Valve drops hints about Steam game hardware
Valve will next week reveal more details about the gaming hardware it has been developing.
Valve boss Gabe Newell made the announcement during a keynote speech at the LinuxCon 2013 conference.
Industry watchers expect the news to be about the long-awaited "Steam box" that the company has kept under tight wraps.
The box is widely believed to be a gadget that lets people play games they have bought on Valve's Steam service on other devices.
Steam is one of the most popular platforms used by PC gamers to buy and access video games bought over the internet. Valve uses it to promote its own titles as well as games written by third-party developers, from whom it takes a cut of the sales. Rivals include Gog, Desura and EA's Origin.
In his speech, Mr Newell said that the Linux open source software was the future of gaming because its openness stood in stark contrast to the closed and proprietary worlds of consoles, mobiles and tablets. Linux is an operating system, like Windows, but is one that, unlike Windows, lets anyone tinker with its internal workings.
Steam's success demonstrated the benefits of openness and had helped Valve prosper as others parts of the PC industry withered, he said.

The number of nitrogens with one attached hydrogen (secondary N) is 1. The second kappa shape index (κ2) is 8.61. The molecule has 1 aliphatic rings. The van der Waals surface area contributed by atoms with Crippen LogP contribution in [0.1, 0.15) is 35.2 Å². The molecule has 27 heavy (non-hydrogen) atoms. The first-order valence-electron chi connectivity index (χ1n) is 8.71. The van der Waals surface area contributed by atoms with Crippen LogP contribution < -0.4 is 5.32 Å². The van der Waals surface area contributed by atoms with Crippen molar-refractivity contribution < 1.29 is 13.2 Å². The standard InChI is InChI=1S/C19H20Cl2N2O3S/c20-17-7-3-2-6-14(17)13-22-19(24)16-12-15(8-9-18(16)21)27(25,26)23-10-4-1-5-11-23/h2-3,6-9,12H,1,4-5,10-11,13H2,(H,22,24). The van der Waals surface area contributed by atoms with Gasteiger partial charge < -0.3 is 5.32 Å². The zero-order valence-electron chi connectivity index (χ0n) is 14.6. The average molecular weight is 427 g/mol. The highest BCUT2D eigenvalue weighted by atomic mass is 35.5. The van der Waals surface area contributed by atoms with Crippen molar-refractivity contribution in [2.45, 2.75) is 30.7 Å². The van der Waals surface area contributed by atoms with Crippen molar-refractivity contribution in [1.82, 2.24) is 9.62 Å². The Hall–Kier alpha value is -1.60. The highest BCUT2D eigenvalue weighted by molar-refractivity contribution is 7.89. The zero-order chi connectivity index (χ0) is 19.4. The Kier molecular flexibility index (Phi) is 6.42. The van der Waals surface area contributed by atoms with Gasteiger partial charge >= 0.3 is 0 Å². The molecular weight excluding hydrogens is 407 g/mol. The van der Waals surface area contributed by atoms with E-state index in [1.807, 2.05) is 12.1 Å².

"The innovation and openness of the PC as a gaming platform have enabled us to be somewhat immunised against the broader structural decline of the PC," he said in his speech.
Valve was using Linux to ensure gaming stayed open and that the games people owned could be played on a PC, big TV or mobile.
It had been doing work to make sure games were easier to play on Linux, he said, by producing tools to help game makers get their creations working on Steam. In addition, Valve has produced a Linux version of Steam that can now run 198 of the hundreds of games available via the digital download service. In addition, it has produced a "big picture" version of Steam that lets people play games despite sitting a long way away from a screen.
"The next step in our contribution to this is to release some work we've done on the hardware side," he said, adding that next week would see it release that information and details of the "hardware opportunities we see for bringing Linux into the living room".
So far, it is not clear whether Valve plans to release its own hardware or produce specifications for a device that others will make to bring about what Nr Newell called a "grand unification" of mobile, desktop and living room gaming.
"Right now, you're sort of in this bizarre situation where as soon as you sit on your couch, you're supposed to have lost connection with all of your other computing platforms," he said. "We really don't think the fragmentation around the physical location or around the input devices in terms of computation is necessary or desirable for software developers or consumers."